Made in TOYAMA
Image of Toyama
What do you know about Toyama?
“Where is Toyama?”
“Old style pharmacy”, “Trout Sushi” …
answered people I met in Tokyo 20 years ago.
These were typical responses from Japanese people.
Recently, though, some sightseeing destinations are getting popular thanks to PR activities, including Kurobe dam site and Tateyama alpine routes.
My area of Toyama city is located between the Tateyama mountain range and Toyama Bay which is well known for firefly, squid, white prawn, yellowtail and seasonal mirages.
Toyama people are serious
and hard working
Hydroelectric power generation on the swift Kurobe and Jintsu rivers that flow from the mountains into Toyama Bay, was promoted during the period of modernization in the Meiji era, from the 1860s to the 1910s.
This development brought many industries, such as chemicals, electric furnaces, cotton mills, pulp and paper mills. Toyama became the most industrialized area along the Sea of Japan in the Taisho and Showa era from the 1910s to the 1980s.
Toyama is 6th in Japan in terms of GNP per capita, even though there has been a shift from manufacturing to agriculture and fishery industries. Toyama has the largest paddy rice area (95.9% of Toyama area) and the nation’s second largest fixed-net fishing industry. Therefore, Toyama has a stable workforce and people do not seek work outside the area.
Toyama ranks third in Japan for joint income level, first for average savings, and first for home ownership. With both parents working and saving money, most people aspire to owning a bigger house.
In contrast, Toyama is ranked 45th for enrichment lessons and entertainment. Toyama people are industrious and successful.
An inflexible and stubborn man from Toyama
I will recount an experience when I visited a customer who lived outside Toyama, ten years ago.
I was asked to give a 20% discount on transoms. I refused as I knew their true value. His response, “You are surely from Toyama, ” shocked me and I didn’t understand what he meant.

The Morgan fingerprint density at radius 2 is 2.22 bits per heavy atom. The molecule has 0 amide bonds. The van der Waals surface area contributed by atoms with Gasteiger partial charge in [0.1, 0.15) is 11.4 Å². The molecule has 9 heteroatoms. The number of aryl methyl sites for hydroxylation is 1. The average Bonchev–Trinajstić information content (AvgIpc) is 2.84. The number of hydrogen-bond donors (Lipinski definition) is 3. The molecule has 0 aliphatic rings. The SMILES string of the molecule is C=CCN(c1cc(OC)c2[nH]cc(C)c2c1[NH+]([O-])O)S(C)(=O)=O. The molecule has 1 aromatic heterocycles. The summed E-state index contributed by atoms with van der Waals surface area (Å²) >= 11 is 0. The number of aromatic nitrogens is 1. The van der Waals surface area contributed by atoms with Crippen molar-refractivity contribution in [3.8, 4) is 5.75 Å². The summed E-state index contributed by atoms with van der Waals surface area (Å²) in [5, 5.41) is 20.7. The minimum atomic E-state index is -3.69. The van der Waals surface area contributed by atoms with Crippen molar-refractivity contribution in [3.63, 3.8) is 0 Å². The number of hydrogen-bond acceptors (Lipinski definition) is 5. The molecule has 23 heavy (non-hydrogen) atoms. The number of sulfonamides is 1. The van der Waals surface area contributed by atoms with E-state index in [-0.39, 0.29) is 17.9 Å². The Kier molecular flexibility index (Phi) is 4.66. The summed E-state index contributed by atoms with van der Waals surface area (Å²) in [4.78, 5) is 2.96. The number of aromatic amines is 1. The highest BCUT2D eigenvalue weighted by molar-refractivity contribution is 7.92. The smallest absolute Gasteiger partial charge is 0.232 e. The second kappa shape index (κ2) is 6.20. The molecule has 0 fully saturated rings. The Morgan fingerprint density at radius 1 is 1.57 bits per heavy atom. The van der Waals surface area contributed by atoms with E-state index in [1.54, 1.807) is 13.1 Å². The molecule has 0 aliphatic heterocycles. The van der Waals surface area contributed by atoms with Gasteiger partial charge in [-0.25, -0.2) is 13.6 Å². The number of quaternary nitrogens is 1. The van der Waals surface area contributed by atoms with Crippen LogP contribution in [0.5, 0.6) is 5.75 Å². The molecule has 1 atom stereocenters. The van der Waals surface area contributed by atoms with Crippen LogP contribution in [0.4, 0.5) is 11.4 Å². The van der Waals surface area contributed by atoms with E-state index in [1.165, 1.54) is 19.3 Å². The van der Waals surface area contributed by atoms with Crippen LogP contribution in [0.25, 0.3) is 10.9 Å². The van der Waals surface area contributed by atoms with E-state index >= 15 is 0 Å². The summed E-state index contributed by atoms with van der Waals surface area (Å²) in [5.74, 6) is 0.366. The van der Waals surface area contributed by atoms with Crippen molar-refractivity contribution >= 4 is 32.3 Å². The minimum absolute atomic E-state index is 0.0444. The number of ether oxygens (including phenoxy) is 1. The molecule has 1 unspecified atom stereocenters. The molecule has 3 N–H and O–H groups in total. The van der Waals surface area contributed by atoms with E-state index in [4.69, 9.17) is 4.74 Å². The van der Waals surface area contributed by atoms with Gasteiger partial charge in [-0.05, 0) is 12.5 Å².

On asking my wife, who comes from outside Toyama, what he meant, she smiled and said it meant I was inflexible and stubborn. I asked if others in Toyama were the same. She agreed that Toyama people do tend to have these characteristic.
Being young at the time, I began to have a negative image of Toyama people.
The tilted wall clock
My father was admitted to hospital with terminal cancer four years ago. Even though he was given a year to live, he was still speaking enthusiastically about his daily experiences in the hospital. “Modern medicine is very advanced. I was treated in such a brilliant way today.” “I saw a new machine today. Our factory should also look for new ways to do things.”
I couldn’t help wondering how, in his situation, he could be positive about new ideas and how they could be of use. Mentally, I was asking him more questions.
This is what happened seven days before my father died, when he came to spend his remaining time at home. Frail and feeble voiced, he was unable to stand by himself.
He said, The clock on the wall ……… it is tilted. Put it straight.”
I noticed that the clock was indeed slightly tilted, by 5 about degrees. He noticed and pointed it out as soon as he came back home.
I was at a loss for words. It is said that people die as they lived. My father couldn’t ignore that the clock was slightly tilted because he had lived his life as a professional craftsman, trained to working with the accuracy required of Kumiko. I was really surprised to realize that he had such profound pride in his craftsmanship at this stage of his life.
On his deathbed, my aged father taught me what is important to a craftsman.